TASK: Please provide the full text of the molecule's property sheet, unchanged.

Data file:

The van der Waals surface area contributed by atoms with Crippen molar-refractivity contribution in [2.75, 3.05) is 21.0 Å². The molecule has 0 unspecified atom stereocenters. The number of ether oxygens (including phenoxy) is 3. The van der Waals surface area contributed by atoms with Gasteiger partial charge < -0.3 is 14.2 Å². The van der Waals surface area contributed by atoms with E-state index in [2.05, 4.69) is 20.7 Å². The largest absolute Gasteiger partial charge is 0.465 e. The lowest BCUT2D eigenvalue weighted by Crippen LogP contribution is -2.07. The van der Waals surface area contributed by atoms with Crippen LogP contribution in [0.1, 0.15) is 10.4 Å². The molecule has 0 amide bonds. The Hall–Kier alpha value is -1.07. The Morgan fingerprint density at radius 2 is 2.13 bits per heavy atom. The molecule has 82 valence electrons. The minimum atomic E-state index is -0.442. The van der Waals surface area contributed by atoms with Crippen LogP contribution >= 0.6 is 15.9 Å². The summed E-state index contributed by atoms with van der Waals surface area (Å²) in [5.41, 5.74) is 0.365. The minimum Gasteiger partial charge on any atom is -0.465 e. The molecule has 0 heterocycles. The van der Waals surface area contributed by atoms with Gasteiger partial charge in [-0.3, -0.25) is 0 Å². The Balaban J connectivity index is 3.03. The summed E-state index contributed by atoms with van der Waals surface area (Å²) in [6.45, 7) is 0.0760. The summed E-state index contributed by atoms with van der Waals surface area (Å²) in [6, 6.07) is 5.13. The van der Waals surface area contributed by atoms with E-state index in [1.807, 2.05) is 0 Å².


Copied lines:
The van der Waals surface area contributed by atoms with Crippen molar-refractivity contribution in [2.75, 3.05) is 21.0 Å². The molecule has 0 unspecified atom stereocenters. The number of ether oxygens (including phenoxy) is 3. The van der Waals surface area contributed by atoms with Gasteiger partial charge < -0.3 is 14.2 Å². The van der Waals surface area contributed by atoms with E-state index in [2.05, 4.69) is 20.7 Å². The largest absolute Gasteiger partial charge is 0.465 e. The lowest BCUT2D eigenvalue weighted by Crippen LogP contribution is -2.07. The van der Waals surface area contributed by atoms with Crippen LogP contribution in [0.1, 0.15) is 10.4 Å². The molecule has 0 amide bonds. The Hall–Kier alpha value is -1.07. The Morgan fingerprint density at radius 2 is 2.13 bits per heavy atom. The molecule has 82 valence electrons. The minimum atomic E-state index is -0.442. The van der Waals surface area contributed by atoms with Crippen LogP contribution >= 0.6 is 15.9 Å². The summed E-state index contributed by atoms with van der Waals surface area (Å²) in [5.41, 5.74) is 0.365. The minimum Gasteiger partial charge on any atom is -0.465 e. The molecule has 0 heterocycles. The van der Waals surface area contributed by atoms with Gasteiger partial charge in [-0.3, -0.25) is 0 Å². The Balaban J connectivity index is 3.03. The summed E-state index contributed by atoms with van der Waals surface area (Å²) in [6.45, 7) is 0.0760. The summed E-state index contributed by atoms with van der Waals surface area (Å²) in [6, 6.07) is 5.13. The van der Waals surface area contributed by atoms with E-state index in [1.807, 2.05) is 0 Å².